This section is by no means comprehensive of what is eaten by Hindus in India - that varies from state to state and from one side of a state to another. Only about 30% of Hindus are vegetarians so the rest eat whatever animals, birds, fish and shellfish are available. The diets listed here are are of particular current or historical interest.

The Brahman Diet

This diet is familiar to many Americans as that promoted by the Hare Krishna cult and it is the diet members of the Brahman caste are expected to adhere to in India and elsewhere. The objective is to emphasize sattvic foods, minimize rajasic and eliminate tamasic foods.

  • Meat is forbidden along with all meat products.
  • Eggs are forbidden.
  • Milk and milk products are permitted, butter, yogurt, cream, etc. (but in India they're very expensive).
  • Cheese must not be coagulated with rennet (an animal product). In India the acid coagulated cheese panir predominates. It is roughly the same as hoop cheese, a form of farmer's cheese with more of the liquid squeezed out.
  • Onions - forbidden along with all other members of the Allium genus, including garlic, scallions, chives, shallots, etc.
  • Mushrooms are forbidden along with all other fungi.
  • Stimulants - coffee, tea, etc. are rajastic and to be avoided as they interfere with meditation.
  • Alcohol - no.

There are, of course, exceptions. In Kashmir Brahmans eat meat (though not beef) and to a lesser extent in Orissa, Bengal and Maharashtra where eggs, fish, chicken and even lamb and goat may also be included.

Hare Krishna Diet

Krishna The Hare Krishna cult (International Society of Krishna Consciousness) adheres quite strictly to the Brahman Diet, but adapts some Western foods to it. They have always been rather food oriented and run a worldwide chain of dining halls called "Govindas" where inexpensive sattvic food is served (non-believers are welcome). The food is good enough to have been listed by Saveur magazine in their annual top 100 favorite things (Jan/Feb 2008). Around 40 years ago I ate a few meals at the main Los Angeles temple and the food was good then too. Photo distributed under Gnu Free Documentation License v1.2 or later.

Muslim Influence

Taj Mahal From 1206 to 1857 Muslim invaders ruled various parts of India and nearly all of India at the height of the Mughal (Mongol) Empire around 1800. They established a culinary tradition based on Persian cuisine melded with Indian ingredients. This tradition continues in the current era even though the population is now nearly all Hindu. It predominates in the Northwest and is also found in the city of Hyderabad in east central India.

This Mughal cuisine is the one most familiar to Americans as "Indian cuisine". It's spicing is rich and aromatic with dishes including lamb, chicken, yogurt and cheese but beef and pork are not eaten. Leavened naan bread is commonly served as are complex rice pilafs. Most predominant in Kashmir, Rajasthan, Punjab, Delhi and Hyderabad.


Sri Nathji With the meat eaters of Pakistan and Rajasthan to the north and the seafood eaters of Maharashtra to the south, Gujarat is noted for the most uncompromising and sophisticated vegetarian cuisine of the subcontinent. About 89% of Gujarat's population is Hindu, with the sect of Shrinathji (a form of Krishna (a form of Vishnu)) predominating. It is also home of the sect Bhagawan Swaminarayan founded based on love, peace, purity and non-violence. Vegetarian Jains, though, account for only about 1% of the population.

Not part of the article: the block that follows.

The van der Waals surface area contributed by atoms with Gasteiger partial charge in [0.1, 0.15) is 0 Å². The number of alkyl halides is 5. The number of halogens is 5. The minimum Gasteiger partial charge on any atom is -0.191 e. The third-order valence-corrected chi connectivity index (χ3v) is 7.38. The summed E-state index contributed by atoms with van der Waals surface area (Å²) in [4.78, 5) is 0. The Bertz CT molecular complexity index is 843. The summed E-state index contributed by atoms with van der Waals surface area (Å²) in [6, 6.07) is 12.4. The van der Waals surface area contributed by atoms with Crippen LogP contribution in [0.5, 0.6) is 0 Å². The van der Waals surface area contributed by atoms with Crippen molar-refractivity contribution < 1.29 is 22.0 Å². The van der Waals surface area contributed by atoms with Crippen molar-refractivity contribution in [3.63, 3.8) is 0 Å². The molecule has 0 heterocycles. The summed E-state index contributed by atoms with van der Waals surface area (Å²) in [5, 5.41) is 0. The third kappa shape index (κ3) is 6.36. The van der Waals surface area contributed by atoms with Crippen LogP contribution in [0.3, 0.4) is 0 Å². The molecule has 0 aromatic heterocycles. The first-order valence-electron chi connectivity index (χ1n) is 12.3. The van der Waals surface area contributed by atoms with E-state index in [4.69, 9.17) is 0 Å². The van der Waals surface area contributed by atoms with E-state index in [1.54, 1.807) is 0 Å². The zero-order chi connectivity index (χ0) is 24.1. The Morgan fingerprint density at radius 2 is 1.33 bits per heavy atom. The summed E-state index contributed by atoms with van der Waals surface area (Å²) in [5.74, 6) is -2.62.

Meat, chicken, fish and other animal flesh is little used in Gujarat. Dairy products are very popular and Gujarat is the largest milk producer in India. Followers of Swaminarayan do not eat eggs but other Gurjarati do. "Roti" flat bread, usually made of millet, is much served but so is rice and a very wide variety of seasonal vegetables and pulses. Dishes tend to be a bit sweeter than in other parts of India.

Gurjarat is an educated and highly industrialized area so it both has considerable influence on the rest of India and attracts outsiders who seek employment there. Many Gurjarati have taken up residence in the U.S. and other Western countries filling technical positions.

The Vegetarian South

Temple While the Mughali cuisine of northern India has been most familiar to Americans as "Indian cuisine", restaurants specializing in the vegetarian cuisine of Southern India are now becoming common, especially in Southern California but also in New York.

Dal (split and peeled pigeon peas, mung beans and lentils) is the foundation of the cuisine but rice is also much used. Coconut and coconut milk are major ingredient and frying is done largely in coconut oil. Dairy products are expensive but yogurt is popular. Rather than bread thin lacy pancakes made from a mix of rice and dal are widely served.

Meats of any kind, including chicken and seafood, are associated mainly with recipes imported from other parts of India and served in hotels and restaurants.

Potatoes and many other vegetables are used, usually in combination with dal. Curry leaves, chilis and tamarind are major spicings while the aromatic spices of the Mughali cuisine are little used. Pickles and chutneys appear at every meal.


This list does not include all sources used to prepare this page but those listed are particularly informative.